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March 05, 2019

The most promising Brexit strategy we have heard yet

We noted Theresa May promising the UK parliament a say in the future relationship, but she did not give any specifics. Since the EU was always open to tweaking the political declaration on it, this could offer a way out of the impasse. The Guardian reports this morning that May is now indeed considering a separate vote on the future relationship - after the ratification of the withdrawal agreement. She hopes that this could persuade a sufficient number of Labour MPs to back the deal. 

As we wrote yesterday, the numbers for a Tory-only ratification are simply not there as more and more hardline Brexiters are saying they will vote against May's deal. She will probably be able to contain the rebellion, but not eliminate it altogether. She will need to pick up Labour MPs, and she will need to do more than just promise more spending on deprived regions.

The Guardian did the math as it stands today: May needs an additional 110 votes to get the deal through - from a pool of 115 Tory MPs and 40 Labour MPs in leave-voting seats. There are 7 pro-Remain Tory MPs who said they will vote against the deal without a referendum. This leaves a total of 148 MPs. If 10-20 Tory Brexiteers reject the deal, she will need to pick up some 20-30 or so Labour MPs to get it through. And it seems that the best way to get those Labour MPs lined up would be an open vote on the future relationship, including the option a customs union. There is no chance of the UK parliament aligning behind any option for so long as Brexit itself has not happened. But, once it has, the probability of agreement is large simply because the more extreme Brexit options - leave without a deal or re-run the referendum - will have been eliminated. This is why a two-stage ratification is much more likely to succeed than a once-and-for-all vote.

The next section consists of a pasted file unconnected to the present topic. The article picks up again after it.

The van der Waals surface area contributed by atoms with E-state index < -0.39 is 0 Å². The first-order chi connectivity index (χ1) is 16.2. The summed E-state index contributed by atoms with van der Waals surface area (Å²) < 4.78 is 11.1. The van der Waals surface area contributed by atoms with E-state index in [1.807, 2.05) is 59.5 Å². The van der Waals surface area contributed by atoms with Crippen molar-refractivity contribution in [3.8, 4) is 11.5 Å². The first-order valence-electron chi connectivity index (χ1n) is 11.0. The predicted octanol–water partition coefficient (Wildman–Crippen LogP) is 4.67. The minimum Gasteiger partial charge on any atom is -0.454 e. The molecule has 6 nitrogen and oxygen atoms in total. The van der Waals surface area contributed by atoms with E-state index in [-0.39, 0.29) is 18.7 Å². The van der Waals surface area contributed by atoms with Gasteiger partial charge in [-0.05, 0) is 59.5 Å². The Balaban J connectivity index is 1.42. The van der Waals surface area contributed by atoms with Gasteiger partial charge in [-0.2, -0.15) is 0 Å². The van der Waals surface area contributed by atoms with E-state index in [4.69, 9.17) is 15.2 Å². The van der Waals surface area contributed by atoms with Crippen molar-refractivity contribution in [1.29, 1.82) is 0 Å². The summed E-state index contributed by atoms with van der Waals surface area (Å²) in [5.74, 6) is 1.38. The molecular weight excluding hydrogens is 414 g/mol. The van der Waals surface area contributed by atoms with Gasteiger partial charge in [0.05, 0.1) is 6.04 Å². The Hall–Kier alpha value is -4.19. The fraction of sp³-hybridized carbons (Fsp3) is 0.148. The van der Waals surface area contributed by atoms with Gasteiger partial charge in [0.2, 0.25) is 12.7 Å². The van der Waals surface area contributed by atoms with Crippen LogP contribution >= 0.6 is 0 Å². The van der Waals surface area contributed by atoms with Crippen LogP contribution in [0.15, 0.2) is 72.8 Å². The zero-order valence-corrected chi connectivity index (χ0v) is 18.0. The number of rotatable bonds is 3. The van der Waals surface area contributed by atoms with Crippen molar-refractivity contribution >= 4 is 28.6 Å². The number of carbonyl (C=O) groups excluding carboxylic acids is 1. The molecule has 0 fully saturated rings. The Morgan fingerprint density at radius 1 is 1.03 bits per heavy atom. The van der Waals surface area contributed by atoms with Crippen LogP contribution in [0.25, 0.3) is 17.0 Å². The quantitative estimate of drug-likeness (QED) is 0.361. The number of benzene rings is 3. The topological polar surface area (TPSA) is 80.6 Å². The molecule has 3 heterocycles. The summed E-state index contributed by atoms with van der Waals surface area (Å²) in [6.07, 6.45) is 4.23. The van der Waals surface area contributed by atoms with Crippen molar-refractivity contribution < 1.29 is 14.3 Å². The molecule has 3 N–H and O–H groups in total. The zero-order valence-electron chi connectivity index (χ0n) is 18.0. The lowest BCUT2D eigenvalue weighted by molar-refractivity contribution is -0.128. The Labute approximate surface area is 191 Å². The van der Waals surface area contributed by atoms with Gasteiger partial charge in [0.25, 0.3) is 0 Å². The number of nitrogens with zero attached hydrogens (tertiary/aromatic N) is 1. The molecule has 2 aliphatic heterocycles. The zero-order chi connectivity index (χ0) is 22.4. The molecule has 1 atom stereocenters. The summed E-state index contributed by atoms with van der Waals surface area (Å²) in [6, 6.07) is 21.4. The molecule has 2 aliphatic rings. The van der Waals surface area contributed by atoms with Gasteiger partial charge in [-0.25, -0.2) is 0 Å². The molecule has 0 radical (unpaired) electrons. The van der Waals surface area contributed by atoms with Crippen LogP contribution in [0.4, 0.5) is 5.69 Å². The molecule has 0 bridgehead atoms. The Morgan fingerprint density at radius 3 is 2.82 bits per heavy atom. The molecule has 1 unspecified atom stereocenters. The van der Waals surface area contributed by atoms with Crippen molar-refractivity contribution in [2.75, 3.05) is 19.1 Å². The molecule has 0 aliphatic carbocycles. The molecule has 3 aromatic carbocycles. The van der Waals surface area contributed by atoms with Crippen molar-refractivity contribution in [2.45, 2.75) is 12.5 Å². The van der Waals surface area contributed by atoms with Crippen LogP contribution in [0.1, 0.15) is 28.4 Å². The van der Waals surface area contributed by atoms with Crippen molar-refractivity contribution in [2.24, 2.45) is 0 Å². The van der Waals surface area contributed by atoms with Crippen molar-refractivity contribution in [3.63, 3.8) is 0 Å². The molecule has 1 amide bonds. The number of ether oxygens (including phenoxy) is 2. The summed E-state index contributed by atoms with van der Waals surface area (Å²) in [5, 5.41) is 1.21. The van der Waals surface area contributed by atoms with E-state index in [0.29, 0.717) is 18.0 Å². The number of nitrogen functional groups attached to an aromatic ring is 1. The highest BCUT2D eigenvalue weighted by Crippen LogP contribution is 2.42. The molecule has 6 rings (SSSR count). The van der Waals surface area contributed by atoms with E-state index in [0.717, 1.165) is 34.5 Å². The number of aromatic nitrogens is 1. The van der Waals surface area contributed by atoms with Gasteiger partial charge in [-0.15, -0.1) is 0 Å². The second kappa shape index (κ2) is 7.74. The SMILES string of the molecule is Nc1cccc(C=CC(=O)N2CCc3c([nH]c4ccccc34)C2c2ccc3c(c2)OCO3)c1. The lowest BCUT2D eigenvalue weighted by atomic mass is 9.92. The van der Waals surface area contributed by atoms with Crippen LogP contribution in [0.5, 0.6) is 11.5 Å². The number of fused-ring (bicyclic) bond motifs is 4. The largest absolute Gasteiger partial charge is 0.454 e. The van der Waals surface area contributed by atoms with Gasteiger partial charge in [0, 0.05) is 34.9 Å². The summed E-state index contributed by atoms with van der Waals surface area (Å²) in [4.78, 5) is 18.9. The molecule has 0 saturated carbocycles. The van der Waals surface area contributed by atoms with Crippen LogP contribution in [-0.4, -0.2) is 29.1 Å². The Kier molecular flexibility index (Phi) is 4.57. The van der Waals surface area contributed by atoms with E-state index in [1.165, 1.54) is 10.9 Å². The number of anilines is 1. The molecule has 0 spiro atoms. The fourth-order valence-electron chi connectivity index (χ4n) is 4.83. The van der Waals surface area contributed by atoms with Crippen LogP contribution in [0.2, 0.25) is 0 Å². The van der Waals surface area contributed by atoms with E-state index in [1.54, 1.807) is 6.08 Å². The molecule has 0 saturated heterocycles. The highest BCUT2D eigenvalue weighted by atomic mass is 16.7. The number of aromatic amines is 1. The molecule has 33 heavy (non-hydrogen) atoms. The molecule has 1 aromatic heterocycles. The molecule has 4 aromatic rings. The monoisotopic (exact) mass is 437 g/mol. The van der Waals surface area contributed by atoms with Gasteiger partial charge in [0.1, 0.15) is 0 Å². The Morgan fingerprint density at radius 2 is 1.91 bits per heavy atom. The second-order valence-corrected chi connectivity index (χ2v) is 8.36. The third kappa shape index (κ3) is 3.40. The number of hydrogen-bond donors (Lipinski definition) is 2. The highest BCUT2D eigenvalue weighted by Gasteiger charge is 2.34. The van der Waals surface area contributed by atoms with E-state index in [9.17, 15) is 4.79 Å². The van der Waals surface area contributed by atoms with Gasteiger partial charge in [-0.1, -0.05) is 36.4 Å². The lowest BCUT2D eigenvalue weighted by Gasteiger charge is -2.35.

One of the reasons the hardline eurosceptics are becoming more confident once again is the sighting of yet another unicorn. This latest version came in the form of an article by the Brexit-supporting lawyer Martin Howe, who had the idea - too clever by half - of extending Art. 50 for 21 months. In other words, he wants to use an Art. 50 extension as a replacement for the deal's transition period. As a full member of the EU the UK's position is stronger, he argues, and the UK could then simply leave at the end of 2020 with no backstop.

There is much wrong with this argument, but it is sufficient to note that the EU won't let that happen. It is interesting that both the hard Remainers and the hard Brexiteers have in common that they consistently misread the EU's position.

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